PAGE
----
Starting the Process

7 09 2009

Well, to tell you the truth, I really haven’t spent a lot of time thinking up ideas for my game.  Lately I’ve been keeping up with Robert Bohl and Joshua A.C. Newman’s podcast Oo!  Let’s Make a Game! They spend an hour a week designing an RPG, then release their brainstorming sessions online.  One part of their process that impressed me was their conversation on what the game’s about. For this reason, I’ve decided to start something of a one-man conversation to help me cut down to the very marrow of what my game’s about.

Yesterday I read through Ron Edward’s article Narrativism: Story Now on The Forge, which advises that for a game that immediately generates narrative, one should first determine what the game’s about, then head straight for the conflicts that illustrate and explore the game’s theme.

So, enough useless rambling.  Now on to the useful rambling!  This weekend I’ve been staying at my grandparents.  They live on a small farm in northwest Kansas, a sprawling, bare land of golden crops and skies as blue as the sea.  A highway and a busy road run by their house, the roar of cars a constant a background noise as constant as the wind.  Something about this land has impressed me.

Yesterday, a thought struck me as I took a walk down the road.  “What would it be like if the highway was silent and empty?”  It was that seed that has slowly begun to take root in my mind.  And so, I’ll end this post with my first, embryonic statement about what the game’s about.  In an already failing community that has been completely cut off from the outside world by mysterious forces, how do people learn to coexist and survive when they are forced to return to a way of life they thought had already departed from the world?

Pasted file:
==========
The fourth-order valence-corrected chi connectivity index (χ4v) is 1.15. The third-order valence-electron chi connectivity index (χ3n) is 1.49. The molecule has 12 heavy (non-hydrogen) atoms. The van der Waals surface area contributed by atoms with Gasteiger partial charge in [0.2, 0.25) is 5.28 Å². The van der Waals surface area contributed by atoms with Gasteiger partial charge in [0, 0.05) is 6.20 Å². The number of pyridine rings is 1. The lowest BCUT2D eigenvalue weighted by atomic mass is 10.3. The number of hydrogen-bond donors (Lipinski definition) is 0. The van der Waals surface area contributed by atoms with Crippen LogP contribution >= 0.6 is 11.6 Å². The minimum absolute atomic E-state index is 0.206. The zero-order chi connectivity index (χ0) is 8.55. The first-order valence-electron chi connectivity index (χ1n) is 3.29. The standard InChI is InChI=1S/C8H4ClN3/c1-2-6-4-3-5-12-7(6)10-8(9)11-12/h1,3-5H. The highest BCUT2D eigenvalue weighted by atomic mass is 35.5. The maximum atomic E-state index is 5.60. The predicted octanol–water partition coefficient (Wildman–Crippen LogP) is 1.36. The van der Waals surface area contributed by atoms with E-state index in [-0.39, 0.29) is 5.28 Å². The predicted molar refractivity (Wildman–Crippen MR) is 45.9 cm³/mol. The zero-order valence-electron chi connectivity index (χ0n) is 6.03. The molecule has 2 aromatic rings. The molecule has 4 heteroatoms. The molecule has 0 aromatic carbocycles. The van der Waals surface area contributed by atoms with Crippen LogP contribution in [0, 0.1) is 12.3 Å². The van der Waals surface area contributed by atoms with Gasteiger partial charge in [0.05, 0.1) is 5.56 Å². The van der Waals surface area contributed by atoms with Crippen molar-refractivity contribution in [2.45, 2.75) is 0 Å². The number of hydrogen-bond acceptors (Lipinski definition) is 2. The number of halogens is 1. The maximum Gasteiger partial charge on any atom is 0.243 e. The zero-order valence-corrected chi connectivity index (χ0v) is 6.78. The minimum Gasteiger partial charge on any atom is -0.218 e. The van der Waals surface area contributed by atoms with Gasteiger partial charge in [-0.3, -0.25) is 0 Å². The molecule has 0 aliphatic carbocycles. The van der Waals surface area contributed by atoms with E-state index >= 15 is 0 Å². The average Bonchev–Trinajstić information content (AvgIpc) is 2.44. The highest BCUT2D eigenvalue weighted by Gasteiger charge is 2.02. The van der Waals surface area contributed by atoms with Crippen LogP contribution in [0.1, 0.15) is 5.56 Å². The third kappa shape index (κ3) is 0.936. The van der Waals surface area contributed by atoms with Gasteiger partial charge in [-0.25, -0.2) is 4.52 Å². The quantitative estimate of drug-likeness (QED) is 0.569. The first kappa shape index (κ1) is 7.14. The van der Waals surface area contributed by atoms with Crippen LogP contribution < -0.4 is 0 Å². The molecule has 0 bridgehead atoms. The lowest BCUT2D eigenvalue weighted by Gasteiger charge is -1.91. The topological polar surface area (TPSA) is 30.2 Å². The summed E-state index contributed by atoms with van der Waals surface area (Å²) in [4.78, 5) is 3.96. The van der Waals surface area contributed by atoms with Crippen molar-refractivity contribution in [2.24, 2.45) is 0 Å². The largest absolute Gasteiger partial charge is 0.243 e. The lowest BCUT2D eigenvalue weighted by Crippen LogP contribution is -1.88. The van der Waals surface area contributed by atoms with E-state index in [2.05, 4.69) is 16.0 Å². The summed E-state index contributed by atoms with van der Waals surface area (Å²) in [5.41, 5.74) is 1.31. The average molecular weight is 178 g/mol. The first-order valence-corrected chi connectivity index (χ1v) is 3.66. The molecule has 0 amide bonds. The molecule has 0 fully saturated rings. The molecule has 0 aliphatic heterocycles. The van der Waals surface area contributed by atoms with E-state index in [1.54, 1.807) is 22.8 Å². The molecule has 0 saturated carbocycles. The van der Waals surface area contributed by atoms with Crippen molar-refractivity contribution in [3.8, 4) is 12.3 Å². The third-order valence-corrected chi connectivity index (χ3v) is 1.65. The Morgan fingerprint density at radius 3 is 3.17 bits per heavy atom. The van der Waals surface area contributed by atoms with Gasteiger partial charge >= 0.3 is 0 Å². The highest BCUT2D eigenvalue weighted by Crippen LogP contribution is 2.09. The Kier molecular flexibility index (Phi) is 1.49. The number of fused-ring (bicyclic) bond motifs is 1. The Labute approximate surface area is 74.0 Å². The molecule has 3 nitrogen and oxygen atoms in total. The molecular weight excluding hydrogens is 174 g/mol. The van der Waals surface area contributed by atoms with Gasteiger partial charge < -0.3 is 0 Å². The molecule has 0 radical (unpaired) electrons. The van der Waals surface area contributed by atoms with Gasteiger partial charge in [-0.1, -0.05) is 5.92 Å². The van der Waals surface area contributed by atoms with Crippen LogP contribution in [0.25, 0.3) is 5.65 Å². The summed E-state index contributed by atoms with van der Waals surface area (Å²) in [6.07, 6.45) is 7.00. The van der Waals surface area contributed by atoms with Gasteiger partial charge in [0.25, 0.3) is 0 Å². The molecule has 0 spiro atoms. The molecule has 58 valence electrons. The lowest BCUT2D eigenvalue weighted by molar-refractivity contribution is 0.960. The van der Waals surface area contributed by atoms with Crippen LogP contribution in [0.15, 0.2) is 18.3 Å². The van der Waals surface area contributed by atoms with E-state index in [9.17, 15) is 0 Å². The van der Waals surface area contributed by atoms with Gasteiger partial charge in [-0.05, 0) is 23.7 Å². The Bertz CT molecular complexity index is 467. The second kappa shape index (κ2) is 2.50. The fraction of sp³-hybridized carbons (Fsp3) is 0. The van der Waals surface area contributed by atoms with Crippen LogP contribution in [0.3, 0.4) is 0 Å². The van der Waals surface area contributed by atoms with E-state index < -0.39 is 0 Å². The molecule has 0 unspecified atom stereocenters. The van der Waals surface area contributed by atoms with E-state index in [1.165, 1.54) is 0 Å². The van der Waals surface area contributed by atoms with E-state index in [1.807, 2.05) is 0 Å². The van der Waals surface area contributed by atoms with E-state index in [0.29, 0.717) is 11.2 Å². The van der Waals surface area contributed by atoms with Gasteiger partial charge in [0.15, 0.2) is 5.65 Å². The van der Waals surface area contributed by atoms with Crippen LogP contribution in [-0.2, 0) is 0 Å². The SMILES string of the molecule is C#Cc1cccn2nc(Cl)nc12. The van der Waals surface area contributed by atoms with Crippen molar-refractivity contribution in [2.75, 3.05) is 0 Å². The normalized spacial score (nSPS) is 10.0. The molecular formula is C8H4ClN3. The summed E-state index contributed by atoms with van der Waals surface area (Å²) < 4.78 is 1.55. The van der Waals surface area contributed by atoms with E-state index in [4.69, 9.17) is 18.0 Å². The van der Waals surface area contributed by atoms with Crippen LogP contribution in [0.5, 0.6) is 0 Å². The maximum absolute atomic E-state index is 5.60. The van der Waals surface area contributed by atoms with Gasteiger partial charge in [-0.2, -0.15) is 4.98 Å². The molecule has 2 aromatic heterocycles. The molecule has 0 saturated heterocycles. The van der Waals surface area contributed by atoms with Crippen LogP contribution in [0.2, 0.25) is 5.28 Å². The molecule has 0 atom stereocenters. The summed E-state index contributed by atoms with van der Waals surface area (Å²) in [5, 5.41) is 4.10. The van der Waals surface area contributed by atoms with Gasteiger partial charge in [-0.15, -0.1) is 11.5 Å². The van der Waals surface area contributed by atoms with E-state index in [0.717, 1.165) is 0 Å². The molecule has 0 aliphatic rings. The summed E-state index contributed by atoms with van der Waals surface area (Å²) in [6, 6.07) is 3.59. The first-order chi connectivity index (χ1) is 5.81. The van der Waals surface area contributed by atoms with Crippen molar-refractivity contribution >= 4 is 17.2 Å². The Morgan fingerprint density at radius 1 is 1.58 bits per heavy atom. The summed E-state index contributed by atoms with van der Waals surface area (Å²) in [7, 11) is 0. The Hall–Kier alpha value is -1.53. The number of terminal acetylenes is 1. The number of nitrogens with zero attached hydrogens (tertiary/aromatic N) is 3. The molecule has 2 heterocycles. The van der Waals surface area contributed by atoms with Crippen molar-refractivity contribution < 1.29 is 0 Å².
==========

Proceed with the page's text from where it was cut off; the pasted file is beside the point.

2 responses

8 09 2009
Robert Bohl

I’m glad our show was useful to you! Your concept sounds very cool. Do you have any idea what you want the cause of this cutoff to be? I have stuff I want to say but I don’t want to step on your process.

8 09 2009

I’m debating about defining the nature of the cutoff. In my last post, I mentioned a Freak Storm, full of green lightning and voices on the wind and all that pizzazz. I’m not sure if I really want to define the cutoff too much.
In Stephen King’s The Dark Tower, it’s pretty clear that the world is post-apocalyptic, but he never really defines what happened. I like this because it leaves it open enough for the cause to be different things for different groups. Also, it takes the focus off of the event itself and puts it back on to the way it effects the characters.

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